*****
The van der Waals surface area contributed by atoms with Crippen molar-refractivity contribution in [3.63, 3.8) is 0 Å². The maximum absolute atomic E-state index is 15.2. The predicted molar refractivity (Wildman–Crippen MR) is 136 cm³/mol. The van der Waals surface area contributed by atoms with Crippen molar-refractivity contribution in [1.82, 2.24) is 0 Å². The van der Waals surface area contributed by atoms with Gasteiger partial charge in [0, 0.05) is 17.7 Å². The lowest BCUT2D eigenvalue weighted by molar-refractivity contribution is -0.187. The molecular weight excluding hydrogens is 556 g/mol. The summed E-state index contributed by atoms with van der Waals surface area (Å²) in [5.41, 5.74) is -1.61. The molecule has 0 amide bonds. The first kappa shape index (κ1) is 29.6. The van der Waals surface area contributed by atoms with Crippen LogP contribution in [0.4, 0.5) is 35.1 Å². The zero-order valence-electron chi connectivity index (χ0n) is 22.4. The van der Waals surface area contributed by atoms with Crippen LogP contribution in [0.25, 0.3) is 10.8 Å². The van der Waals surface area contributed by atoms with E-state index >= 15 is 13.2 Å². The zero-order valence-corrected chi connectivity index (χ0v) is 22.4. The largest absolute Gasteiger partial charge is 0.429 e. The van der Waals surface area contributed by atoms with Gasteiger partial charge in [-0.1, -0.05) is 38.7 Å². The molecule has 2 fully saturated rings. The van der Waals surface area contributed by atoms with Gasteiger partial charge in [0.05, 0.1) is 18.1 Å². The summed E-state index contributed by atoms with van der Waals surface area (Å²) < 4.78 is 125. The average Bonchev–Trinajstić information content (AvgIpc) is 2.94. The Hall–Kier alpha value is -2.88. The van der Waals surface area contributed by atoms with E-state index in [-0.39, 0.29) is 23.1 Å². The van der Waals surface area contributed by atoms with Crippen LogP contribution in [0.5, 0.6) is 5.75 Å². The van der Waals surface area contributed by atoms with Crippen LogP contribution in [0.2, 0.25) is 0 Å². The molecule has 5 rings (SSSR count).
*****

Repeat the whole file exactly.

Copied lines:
The van der Waals surface area contributed by atoms with Crippen molar-refractivity contribution in [3.63, 3.8) is 0 Å². The maximum absolute atomic E-state index is 15.2. The predicted molar refractivity (Wildman–Crippen MR) is 136 cm³/mol. The van der Waals surface area contributed by atoms with Crippen molar-refractivity contribution in [1.82, 2.24) is 0 Å². The van der Waals surface area contributed by atoms with Gasteiger partial charge in [0, 0.05) is 17.7 Å². The lowest BCUT2D eigenvalue weighted by molar-refractivity contribution is -0.187. The molecular weight excluding hydrogens is 556 g/mol. The summed E-state index contributed by atoms with van der Waals surface area (Å²) in [5.41, 5.74) is -1.61. The molecule has 0 amide bonds. The first kappa shape index (κ1) is 29.6. The van der Waals surface area contributed by atoms with Crippen LogP contribution in [0.4, 0.5) is 35.1 Å². The zero-order valence-electron chi connectivity index (χ0n) is 22.4. The van der Waals surface area contributed by atoms with Crippen LogP contribution in [0.25, 0.3) is 10.8 Å². The van der Waals surface area contributed by atoms with E-state index >= 15 is 13.2 Å². The zero-order valence-corrected chi connectivity index (χ0v) is 22.4. The largest absolute Gasteiger partial charge is 0.429 e. The van der Waals surface area contributed by atoms with Gasteiger partial charge in [-0.1, -0.05) is 38.7 Å². The molecule has 2 fully saturated rings. The van der Waals surface area contributed by atoms with Gasteiger partial charge in [0.05, 0.1) is 18.1 Å². The summed E-state index contributed by atoms with van der Waals surface area (Å²) < 4.78 is 125. The average Bonchev–Trinajstić information content (AvgIpc) is 2.94. The Hall–Kier alpha value is -2.88. The van der Waals surface area contributed by atoms with E-state index in [-0.39, 0.29) is 23.1 Å². The van der Waals surface area contributed by atoms with Crippen LogP contribution in [0.5, 0.6) is 5.75 Å². The van der Waals surface area contributed by atoms with Crippen LogP contribution in [0.2, 0.25) is 0 Å². The molecule has 5 rings (SSSR count).